First Drug-Free Option for ADHD Cleared in America
For the first time, children in the United States will have a non-drug option for treating attention deficit hyperactivity disorder (ADHD). The FDA just cleared the Monarch external Trigeminal Nerve Stimulation (eTNS) System from NeuroSigma, a Los Angeles, California company, to treat ADHD in kids between 7 and 12 years old. The system has already been used to treat posttraumatic stress disorder (PTSD), epilepsy, and depression. The Monarch delivers low-energy electrical current through an electronic patch attached to the forehead. It creates a tingling sensation, but otherwise there doesn’t seem to be any pain or di...
Source: Medgadget - April 23, 2019 Category: Medical Devices Authors: Editors Tags: Neurology Pediatrics Psychiatry Rehab Source Type: blogs

April is Sexual Assault Awareness Month
Sexual Assault Awareness Month is observed in April in the United States, and is dedicated to making a concerted effort to raise awareness about and prevent sexual violence. In the time it takes to read this paragraph, 3 individuals somewhere in the United States will have become a victim of sexual violence. The first observation of Sexual Assault Awareness Month occurred in 2001, where theNational Sexual Violence Resource Center provided resources to advocates nationwide to help get the word out about sexual assault. This awareness day has gained momentum over the years, especially at high school and colleg...
Source: Dr. Deborah Serani - April 19, 2019 Category: Psychiatry & Psychology Tags: assault awareness campaigns crime victims PTSD sexuality trauma. Source Type: blogs

Podcast: There ’s More to Trauma than PTSD
 Most of us are familiar with post-traumatic stress disorder. PTSD (deservedly) gets a lot of attention, largely focused on soldiers returning from service. But trauma comes in many forms, and most people have experienced it in one form or another. In this episode, learn about the differences between PTSD and other forms of trauma, how to identify it, and what can be done about it.   Subscribe to Our Show! And Remember to Review Us! About Our Guest Robert T. Muller, Ph.D., is the author of the psychotherapy book, “Trauma & the Struggle to Open Up:  From Avoidance to Recovery &...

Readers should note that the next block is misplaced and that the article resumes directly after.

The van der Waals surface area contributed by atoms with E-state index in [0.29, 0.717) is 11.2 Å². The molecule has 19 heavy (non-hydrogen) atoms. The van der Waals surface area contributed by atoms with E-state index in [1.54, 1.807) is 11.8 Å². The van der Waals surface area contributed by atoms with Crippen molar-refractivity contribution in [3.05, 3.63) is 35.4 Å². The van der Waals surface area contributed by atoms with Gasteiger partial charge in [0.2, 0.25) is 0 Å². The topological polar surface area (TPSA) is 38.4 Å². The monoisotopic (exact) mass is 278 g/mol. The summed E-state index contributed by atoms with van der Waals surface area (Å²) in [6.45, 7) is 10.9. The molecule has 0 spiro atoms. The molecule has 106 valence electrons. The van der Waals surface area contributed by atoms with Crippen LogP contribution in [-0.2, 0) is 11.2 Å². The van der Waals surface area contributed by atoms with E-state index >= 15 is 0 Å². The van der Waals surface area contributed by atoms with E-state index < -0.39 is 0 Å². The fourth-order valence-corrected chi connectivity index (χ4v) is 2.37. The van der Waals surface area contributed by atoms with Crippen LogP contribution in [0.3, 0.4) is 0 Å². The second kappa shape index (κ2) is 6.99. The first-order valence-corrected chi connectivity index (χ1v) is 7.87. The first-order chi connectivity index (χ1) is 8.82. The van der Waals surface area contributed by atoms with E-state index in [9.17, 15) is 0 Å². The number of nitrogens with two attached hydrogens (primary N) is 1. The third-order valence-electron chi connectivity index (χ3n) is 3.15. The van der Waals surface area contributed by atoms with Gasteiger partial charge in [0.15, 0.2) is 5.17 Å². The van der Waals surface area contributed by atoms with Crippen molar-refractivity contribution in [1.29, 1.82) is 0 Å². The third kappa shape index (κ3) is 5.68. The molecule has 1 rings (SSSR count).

Source: World of Psychology - April 18, 2019 Category: Psychiatry & Psychology Authors: The Psych Central Show Tags: General PTSD The Psych Central Show Trauma Gabe Howard Vincent M. Wales Source Type: blogs

Break Free of Your Anxiety and Phobias in 4 Simple Steps
Anxiety that causes serious discomfort shouldn’t have to go on forever. Yet long-term talk therapy and treatment with medications don’t always free a person who’s suffering. Millions of Americans are dealing with some form of anxiety disorder: according to the Anxiety and Depression Association of America (ADAA), each year, 40 million American adults grapple with an anxiety disorder in some form.  One approach that can help you break free of anxiety and phobias is a simple series of steps. Unlike open-ended talk therapy, it’s not expensive or time-consuming, and unlike ...
Source: World of Psychology - April 17, 2019 Category: Psychiatry & Psychology Authors: Robert London, MD Tags: Anxiety and Panic Source Type: blogs

Jurors in capital trials suffer PTSD and other mental health problems
Prophetic women and men is a regular feature of the UU A Way Of Life ministries blog which appears on Sundays.On 06/24/1994 Lindy Lou Isonhood. as a member of a jury in Mississippi, voted to put a man to death. She has regretted her decision and now become a death penalty abolitionist. Her story is disturbing and inspiring. For a brief commentary about this articleclick here. (Source: Markham's Behavioral Health)
Source: Markham's Behavioral Health - April 9, 2019 Category: International Medicine & Public Health Authors: David G. Markham Source Type: blogs

Getting Advocacy Right
by Christian Sinclair (@ctsinclair)Anarticle about end-of-life care has been making the rounds this week by Haider Warraich, MD from the online magazine Vox. Titled, " The way we die will be considered unthinkable 50 years from now " , it is part of a series asking 15 experts to think about how the actions we take now will look like errors in 2070. I have seen people on Facebook and Twitter share it with quotes pulled or superlatives attached. Yet when I read it, I didn't feel the same enthusiasm; I felt frustrated.When you read the article, key points seem to be very supportive of palliative care and hospice eff...
Source: Pallimed: A Hospice and Palliative Medicine Blog - April 7, 2019 Category: Palliative Care Tags: physician sinclair The profession warraich Source Type: blogs

When Gun Violence Leads to Suicide in Those Left Behind
Last week, two survivors of the 2018 Marjory-Stoneman Douglass High School, Calvin Desir, 16, and Sydney Aiello, 19, died by suicide, along with Jeremy Richmann, the parent of a victim in the 2012 Sandy Hook shooting. In a statement to the Daily Beast, Jeremy’s wife Jennifer Hensel said he “succumbed to the grief that he The post When Gun Violence Leads to Suicide in Those Left Behind appeared first on Johns Hopkins Nursing Magazine. (Source: Nursing Blogs at Johns Hopkins University)